**Public opinion polling firm Peak Campaigns conducted a telephone opinion survey of 401 voters in the Minnesota Power service area between April 6-9, 2013.  Maximum margin of error for a random sample of 401 voters is +/- 4.9%.

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Minnesota Power Slated to Update Coal Plant’s Long-Overdue Pollution Permit

FOR IMMEDIATE RELEASE

April 6, 2015

Contact:
Alison Flowers, 303-246-6297, alison.flowers@sierraclub.org
Jessica Tritsch, 612-963-9642, jessica.tritsch@sierraclub.org

Over the next year, Minnesota Power must update its air pollution permit at the Taconite Harbor coal plant to meet current health-based clean air safeguards that protect communities

DULUTH, Minn. — The Minnesota Pollution Control Agency (MPCA) has agreed to a timeline  for revising the long-overdue air pollution permit at Minnesota Power’s Taconite Harbor coal-burning plant to meet health-based clean air protections established nearly five years ago. This comes several months after dozens of faith, health, youth and environmental groups and leaders submitted a letter calling for the MPCA to hold Minnesota Power accountable by acting on the expired permits. For Taconite Harbor, the air pollution permit was more than a decade overdue, putting nearby Northern Minnesota communities, iconic public parks, and recreation areas at risk.  The new agreement is the result of a settlement with Sierra Club, Minnesota Center for Environmental Advocacy and Fresh Energy.

“I’m looking forward to the residents of the North Shore having some relief and cleaner air to breathe,” said Dr. Gordy Dodge of Schroeder, Minn. “Northeastern Minnesota deserves this small reprieve from harmful coal pollution, but we know there’s much more to do.”

A 2014 settlement between Minnesota Power and the Environmental Protection Agency over previous clean air violations requires Minnesota Power to reduce pollution at both Clay Boswell and Taconite Harbor coal plants. Air pollution modeling conducted by experts demonstrated that even with those required reductions in pollution, Minnesota Power’s Taconite Harbor coal plant is likely to result in significant violations of EPA clean air standards for sulfur dioxide pollution, if left unmitigated.

Exposure to sulfur dioxide pollution from coal plants and other sources for as little as five minutes can cause lung function impacts, asthma attacks, and respiratory and cardiovascular diseases. Children and adults with asthma are particularly at risk for adverse health effects from short-term sulfur dioxide pollution exposure. According to the Minnesota Department of Health, northeastern Minnesota has the highest rates per capita of asthma-related emergency department visits and hospitalizations in the state.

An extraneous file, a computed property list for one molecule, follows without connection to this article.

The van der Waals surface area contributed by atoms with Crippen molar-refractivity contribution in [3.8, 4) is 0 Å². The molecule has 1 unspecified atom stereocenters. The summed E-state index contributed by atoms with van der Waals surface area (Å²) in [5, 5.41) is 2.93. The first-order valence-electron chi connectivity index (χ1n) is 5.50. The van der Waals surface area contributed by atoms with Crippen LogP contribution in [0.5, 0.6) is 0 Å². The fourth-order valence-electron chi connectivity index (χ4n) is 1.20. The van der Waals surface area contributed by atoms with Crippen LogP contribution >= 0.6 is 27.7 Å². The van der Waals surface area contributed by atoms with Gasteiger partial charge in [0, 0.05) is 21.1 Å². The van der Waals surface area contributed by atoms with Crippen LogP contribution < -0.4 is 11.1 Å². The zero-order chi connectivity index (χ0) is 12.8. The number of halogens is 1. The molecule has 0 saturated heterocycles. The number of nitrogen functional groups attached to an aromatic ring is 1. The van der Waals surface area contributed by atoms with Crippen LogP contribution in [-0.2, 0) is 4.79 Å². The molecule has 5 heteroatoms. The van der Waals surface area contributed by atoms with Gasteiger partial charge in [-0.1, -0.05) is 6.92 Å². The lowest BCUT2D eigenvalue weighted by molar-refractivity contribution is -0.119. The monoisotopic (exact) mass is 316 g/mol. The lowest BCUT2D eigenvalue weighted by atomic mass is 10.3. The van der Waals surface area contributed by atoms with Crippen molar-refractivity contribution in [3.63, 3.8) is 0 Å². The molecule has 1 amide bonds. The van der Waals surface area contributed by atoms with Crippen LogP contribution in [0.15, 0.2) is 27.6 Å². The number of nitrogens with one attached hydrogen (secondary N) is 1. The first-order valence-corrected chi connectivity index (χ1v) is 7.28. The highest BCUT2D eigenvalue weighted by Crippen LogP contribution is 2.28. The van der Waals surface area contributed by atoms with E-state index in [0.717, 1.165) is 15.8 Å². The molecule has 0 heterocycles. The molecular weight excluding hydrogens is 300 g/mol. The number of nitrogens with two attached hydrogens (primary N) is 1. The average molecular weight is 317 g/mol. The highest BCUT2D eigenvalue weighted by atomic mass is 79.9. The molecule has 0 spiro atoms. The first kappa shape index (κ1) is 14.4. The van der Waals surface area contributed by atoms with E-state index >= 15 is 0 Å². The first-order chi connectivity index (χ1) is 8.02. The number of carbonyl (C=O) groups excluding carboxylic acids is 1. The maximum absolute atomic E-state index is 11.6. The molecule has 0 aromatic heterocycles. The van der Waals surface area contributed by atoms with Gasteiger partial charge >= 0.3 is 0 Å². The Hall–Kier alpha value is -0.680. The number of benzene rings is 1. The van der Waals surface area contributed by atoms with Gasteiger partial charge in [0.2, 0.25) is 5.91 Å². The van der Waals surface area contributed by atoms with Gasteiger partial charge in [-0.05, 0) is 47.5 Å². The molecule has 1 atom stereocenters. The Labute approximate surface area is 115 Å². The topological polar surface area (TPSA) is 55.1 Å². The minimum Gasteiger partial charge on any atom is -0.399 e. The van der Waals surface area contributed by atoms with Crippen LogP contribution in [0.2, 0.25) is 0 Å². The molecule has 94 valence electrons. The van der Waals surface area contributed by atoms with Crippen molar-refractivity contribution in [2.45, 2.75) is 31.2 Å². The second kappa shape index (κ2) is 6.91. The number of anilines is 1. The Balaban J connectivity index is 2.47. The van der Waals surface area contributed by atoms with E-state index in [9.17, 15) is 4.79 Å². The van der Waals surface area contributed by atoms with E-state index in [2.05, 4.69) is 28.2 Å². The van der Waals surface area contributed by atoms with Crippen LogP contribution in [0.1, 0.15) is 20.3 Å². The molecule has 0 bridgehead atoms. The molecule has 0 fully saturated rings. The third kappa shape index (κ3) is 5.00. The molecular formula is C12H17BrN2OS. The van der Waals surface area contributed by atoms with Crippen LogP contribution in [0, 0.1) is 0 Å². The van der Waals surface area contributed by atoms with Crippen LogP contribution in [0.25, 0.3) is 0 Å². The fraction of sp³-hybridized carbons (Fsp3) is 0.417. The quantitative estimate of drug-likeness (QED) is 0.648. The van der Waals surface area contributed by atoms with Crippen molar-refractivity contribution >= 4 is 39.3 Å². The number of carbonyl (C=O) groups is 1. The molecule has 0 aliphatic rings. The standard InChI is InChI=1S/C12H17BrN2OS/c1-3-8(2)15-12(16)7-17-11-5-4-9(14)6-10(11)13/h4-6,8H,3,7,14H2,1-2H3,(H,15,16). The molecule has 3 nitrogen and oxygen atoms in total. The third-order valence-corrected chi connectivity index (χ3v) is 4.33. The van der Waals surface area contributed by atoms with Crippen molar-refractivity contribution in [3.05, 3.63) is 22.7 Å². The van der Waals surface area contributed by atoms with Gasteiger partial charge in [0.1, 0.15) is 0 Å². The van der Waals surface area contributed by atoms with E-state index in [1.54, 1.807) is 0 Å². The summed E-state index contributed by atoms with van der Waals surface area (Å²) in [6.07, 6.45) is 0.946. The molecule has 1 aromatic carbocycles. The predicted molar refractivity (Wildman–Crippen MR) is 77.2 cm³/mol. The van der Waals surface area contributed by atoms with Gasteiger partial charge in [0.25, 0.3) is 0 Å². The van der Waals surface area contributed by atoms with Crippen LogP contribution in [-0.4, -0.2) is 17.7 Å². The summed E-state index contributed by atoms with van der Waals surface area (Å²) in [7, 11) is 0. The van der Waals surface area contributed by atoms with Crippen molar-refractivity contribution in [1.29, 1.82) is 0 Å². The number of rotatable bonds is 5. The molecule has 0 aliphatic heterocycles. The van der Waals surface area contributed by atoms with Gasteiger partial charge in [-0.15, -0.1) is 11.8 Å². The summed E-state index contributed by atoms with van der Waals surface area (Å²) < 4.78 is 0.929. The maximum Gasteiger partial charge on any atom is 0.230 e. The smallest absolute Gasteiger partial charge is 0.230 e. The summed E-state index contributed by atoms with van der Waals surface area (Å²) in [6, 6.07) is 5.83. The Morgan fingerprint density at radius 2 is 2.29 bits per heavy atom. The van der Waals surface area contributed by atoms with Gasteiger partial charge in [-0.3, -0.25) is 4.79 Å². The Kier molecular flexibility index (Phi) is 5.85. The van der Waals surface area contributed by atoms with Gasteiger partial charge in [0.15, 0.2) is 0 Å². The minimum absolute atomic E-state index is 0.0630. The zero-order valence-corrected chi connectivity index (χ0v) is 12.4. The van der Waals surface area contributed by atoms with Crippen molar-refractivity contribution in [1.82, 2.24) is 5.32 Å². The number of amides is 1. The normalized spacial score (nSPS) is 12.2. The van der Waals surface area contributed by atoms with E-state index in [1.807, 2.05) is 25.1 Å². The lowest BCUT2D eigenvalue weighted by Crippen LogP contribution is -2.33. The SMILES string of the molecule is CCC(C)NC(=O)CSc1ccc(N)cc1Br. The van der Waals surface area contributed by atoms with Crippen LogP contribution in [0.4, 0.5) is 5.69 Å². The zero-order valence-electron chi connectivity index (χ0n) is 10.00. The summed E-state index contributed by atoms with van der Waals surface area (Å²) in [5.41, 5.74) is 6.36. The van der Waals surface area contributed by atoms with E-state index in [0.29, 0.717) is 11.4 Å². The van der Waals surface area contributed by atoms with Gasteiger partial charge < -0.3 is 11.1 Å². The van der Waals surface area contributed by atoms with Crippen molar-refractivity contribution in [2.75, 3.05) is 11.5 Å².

“Minnesota Power needs to address the ongoing health and air quality concerns associated with its coal plants,” said Jessica Tritsch with the Sierra Club’s Beyond Coal Campaign in Minnesota. “There’s so much at stake — our health, our natural legacy and our growing clean energy economy. Rather than continuing to throw good money after bad retrofitting and propping up these dirty, obsolete facilities, it’s time for Minnesota Power to do more than the minimum, and clean up our air for the long haul.”

Minnesota Power’s Taconite Harbor coal plant pollution also adversely impacts some of the state’s most popular and iconic parks and public spaces, including the Superior Hiking Trail, Temperance River State Park, Crosby Manitou State Park, Lutsen Mountains ski area, and the Sugarbush Ski trail on the shore of Lake Superior.

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Sierra Club Stands with USW Workers, Opposes Harmful Trade Deals

Contact: Margaret Levin, margaret.levin@sierraclub.org

The North Star Chapter of the Sierra Club stands with the workers of the United Steelworkers affected by the announced idling of US Steel taconite mines on the Iron Range. We call for a whole new approach to so-called global “free trade” deals that are facilitating imports of illegally-subsidized foreign steel products, and at the same time weakening environmental protections, including efforts to limit carbon pollution.

When the Sierra Club joined with the United Steelworkers to form the BlueGreen Alliance in 2006, one of our founding principles was to join together against these “free trade” deals that were bad for both workers and the environment by rewarding countries that provided cheap imports of steel with low-paid labor, business subsides and minimal environmental standards.

Representatives of the environmental community marched alongside labor union members to protest the World Trade Organization and these unfair deals in 1999, and we today again stand shoulder to shoulder in opposition to these actions which have caused a flooding of the steel market with subsidized cheap foreign steel, resulting in a glut that dramatically lowers prices in the world market. We now oppose Fast Track Trade Authority, which will only lead to more bad trade deals and exacerbate crises like the America steel industry is facing today. We need to fix these broken trade agreements and not enter into new ones that will further harm American workers and our planet.

We know that our organizations will not always agree on every issue, but when it comes to standing up for American workers and against trade deals that harm workers, the environment and our nation’s competitiveness, we stand firmly united in opposing trade deals and efforts by other countries to harm America’s steel industry.